Washington Metro Area

Washington, D.C. is not only the nation's capital but also the hub for a sprawling metropolitan area, typically called the Washington metro. This region includes the District of Columbia and counties in three states: Maryland, Virginia, and West Virginia. As the nation’s sixth-largest metro, the area has a total population of approximately 6.1 million people and continues to grow at a rapid pace due to the area's educational and employment opportunities. 

Counties in the metro include Calvert, Frederick, and Prince George's County in Maryland; Jefferson County in West Virginia; and Arlington, Fairfax, Culpeper, and many other counties in Virginia. In total, the Washington metro is comprised of nearly two dozen counties.

Due to the high cost of living in D.C., many individuals around the region commute to work. This leads to many people who cross state lines for work or travel from adjacent counties to seek work. With that in mind, a narrow screening process for employees doesn't make sense in such a large region; a candidate with a clean record in Maryland may not be able to say the same about their records in Virginia or D.C. Casting a wider net for criminal records may be the right move for your business. If you plan to conduct thorough background checks on applicants for positions within your business, it is critical to understand restrictions on accessing records in the Washington metro.

Metro area rules
Washington, D.C. allows employers to ask about and use criminal arrest and conviction records for applicants going back ten years. If the individual was imprisoned during the prior decade, older records can be requested. As of 2014, D.C. has implemented a district-wide “ban the box” ordinance. Public employers and private businesses with more than 11 staff members may not ask about criminal history on an applicant. Instead, a conditional job offer must be made before an employer can conduct a background check.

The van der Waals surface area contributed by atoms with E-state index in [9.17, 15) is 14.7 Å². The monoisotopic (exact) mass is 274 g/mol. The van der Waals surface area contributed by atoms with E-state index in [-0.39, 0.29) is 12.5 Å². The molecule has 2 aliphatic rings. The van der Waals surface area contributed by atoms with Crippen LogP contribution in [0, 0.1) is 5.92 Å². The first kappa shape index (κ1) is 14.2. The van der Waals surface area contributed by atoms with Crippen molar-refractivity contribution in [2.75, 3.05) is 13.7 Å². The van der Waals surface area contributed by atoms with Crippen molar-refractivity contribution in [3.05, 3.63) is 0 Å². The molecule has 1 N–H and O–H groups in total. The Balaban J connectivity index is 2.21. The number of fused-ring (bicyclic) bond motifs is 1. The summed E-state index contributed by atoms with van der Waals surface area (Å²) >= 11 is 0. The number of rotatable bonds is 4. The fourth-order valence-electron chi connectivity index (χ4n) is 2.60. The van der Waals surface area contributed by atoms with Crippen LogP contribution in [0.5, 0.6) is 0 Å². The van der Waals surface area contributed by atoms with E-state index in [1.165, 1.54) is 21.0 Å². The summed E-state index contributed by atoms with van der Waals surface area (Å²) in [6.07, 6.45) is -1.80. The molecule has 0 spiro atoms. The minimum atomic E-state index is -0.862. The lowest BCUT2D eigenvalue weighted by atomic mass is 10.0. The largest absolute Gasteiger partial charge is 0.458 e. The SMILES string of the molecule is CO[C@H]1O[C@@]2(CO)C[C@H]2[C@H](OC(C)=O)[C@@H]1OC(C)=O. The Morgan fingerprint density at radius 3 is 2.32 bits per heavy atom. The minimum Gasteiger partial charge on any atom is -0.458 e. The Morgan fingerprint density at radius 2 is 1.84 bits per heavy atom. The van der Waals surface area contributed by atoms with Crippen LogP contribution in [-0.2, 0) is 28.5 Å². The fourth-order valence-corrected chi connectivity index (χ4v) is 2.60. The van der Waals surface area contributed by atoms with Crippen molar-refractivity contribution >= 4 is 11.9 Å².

Several counties in the Virginia portion of the metro, including Montgomery County, follow ban the box rules that apply only to county-level employers. West Virginia places no such restrictions on inquiries, and both states allow for non-sealed record considerations. Maryland heavily restricts access to state-level criminal histories without a court order or legal mandate but does not have private ban the box rules.

For employers in the Washington metro area, it is very important to keep in mind how frequently individuals may move and change jobs. By requesting an applicant’s recent address history, you can gain valuable insight into what level of investigation you may need to perform to complete your due diligence. 

As you seek to gain a clear view on applicants to open job roles, take care in implementing background check procedures that are fair, equitable, and compliant with local laws. backgroundchecks.com can provide information gathered from counties in Maryland and the District of Columbia. Start by reviewing our product page to find the background checking services most relevant to your metro vetting needs. If you need additional support for metro area due diligence, contact our background check team. 

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